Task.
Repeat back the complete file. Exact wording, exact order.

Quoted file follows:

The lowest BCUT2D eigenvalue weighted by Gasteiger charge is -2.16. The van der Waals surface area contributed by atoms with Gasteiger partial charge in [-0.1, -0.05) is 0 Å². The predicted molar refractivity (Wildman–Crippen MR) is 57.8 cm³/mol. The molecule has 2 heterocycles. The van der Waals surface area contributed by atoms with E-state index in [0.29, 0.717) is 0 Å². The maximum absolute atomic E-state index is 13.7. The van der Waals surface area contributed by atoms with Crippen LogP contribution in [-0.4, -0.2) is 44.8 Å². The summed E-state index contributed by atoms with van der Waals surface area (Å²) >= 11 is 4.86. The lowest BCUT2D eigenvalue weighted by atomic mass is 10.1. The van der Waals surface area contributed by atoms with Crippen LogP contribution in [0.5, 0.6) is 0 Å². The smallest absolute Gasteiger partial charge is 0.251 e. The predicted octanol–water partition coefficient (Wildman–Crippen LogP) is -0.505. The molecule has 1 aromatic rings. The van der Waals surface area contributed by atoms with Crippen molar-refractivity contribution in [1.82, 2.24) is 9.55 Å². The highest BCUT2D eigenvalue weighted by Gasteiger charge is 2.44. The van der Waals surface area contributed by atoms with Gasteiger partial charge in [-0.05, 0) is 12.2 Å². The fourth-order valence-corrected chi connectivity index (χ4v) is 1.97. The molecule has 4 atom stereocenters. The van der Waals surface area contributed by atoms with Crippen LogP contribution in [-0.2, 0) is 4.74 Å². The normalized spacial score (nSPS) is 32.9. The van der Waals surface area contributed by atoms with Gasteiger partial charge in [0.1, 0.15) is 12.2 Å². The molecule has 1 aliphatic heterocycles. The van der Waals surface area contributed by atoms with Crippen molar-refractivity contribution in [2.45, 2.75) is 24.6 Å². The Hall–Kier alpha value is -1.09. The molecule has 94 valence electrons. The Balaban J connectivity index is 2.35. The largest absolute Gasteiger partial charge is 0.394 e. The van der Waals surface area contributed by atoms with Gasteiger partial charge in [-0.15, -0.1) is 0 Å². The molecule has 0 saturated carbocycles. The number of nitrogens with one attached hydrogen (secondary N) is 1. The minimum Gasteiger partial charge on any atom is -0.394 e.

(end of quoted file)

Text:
The lowest BCUT2D eigenvalue weighted by Gasteiger charge is -2.16. The van der Waals surface area contributed by atoms with Gasteiger partial charge in [-0.1, -0.05) is 0 Å². The predicted molar refractivity (Wildman–Crippen MR) is 57.8 cm³/mol. The molecule has 2 heterocycles. The van der Waals surface area contributed by atoms with E-state index in [0.29, 0.717) is 0 Å². The maximum absolute atomic E-state index is 13.7. The van der Waals surface area contributed by atoms with Crippen LogP contribution in [-0.4, -0.2) is 44.8 Å². The summed E-state index contributed by atoms with van der Waals surface area (Å²) >= 11 is 4.86. The lowest BCUT2D eigenvalue weighted by atomic mass is 10.1. The van der Waals surface area contributed by atoms with Crippen LogP contribution in [0.5, 0.6) is 0 Å². The smallest absolute Gasteiger partial charge is 0.251 e. The predicted octanol–water partition coefficient (Wildman–Crippen LogP) is -0.505. The molecule has 1 aromatic rings. The van der Waals surface area contributed by atoms with Crippen molar-refractivity contribution in [1.82, 2.24) is 9.55 Å². The highest BCUT2D eigenvalue weighted by Gasteiger charge is 2.44. The van der Waals surface area contributed by atoms with Gasteiger partial charge in [-0.05, 0) is 12.2 Å². The fourth-order valence-corrected chi connectivity index (χ4v) is 1.97. The molecule has 4 atom stereocenters. The van der Waals surface area contributed by atoms with Crippen LogP contribution in [-0.2, 0) is 4.74 Å². The normalized spacial score (nSPS) is 32.9. The van der Waals surface area contributed by atoms with Gasteiger partial charge in [0.1, 0.15) is 12.2 Å². The molecule has 1 aliphatic heterocycles. The van der Waals surface area contributed by atoms with Crippen molar-refractivity contribution in [2.45, 2.75) is 24.6 Å². The Hall–Kier alpha value is -1.09. The molecule has 94 valence electrons. The Balaban J connectivity index is 2.35. The largest absolute Gasteiger partial charge is 0.394 e. The van der Waals surface area contributed by atoms with Gasteiger partial charge in [-0.15, -0.1) is 0 Å². The molecule has 0 saturated carbocycles. The number of nitrogens with one attached hydrogen (secondary N) is 1. The minimum Gasteiger partial charge on any atom is -0.394 e.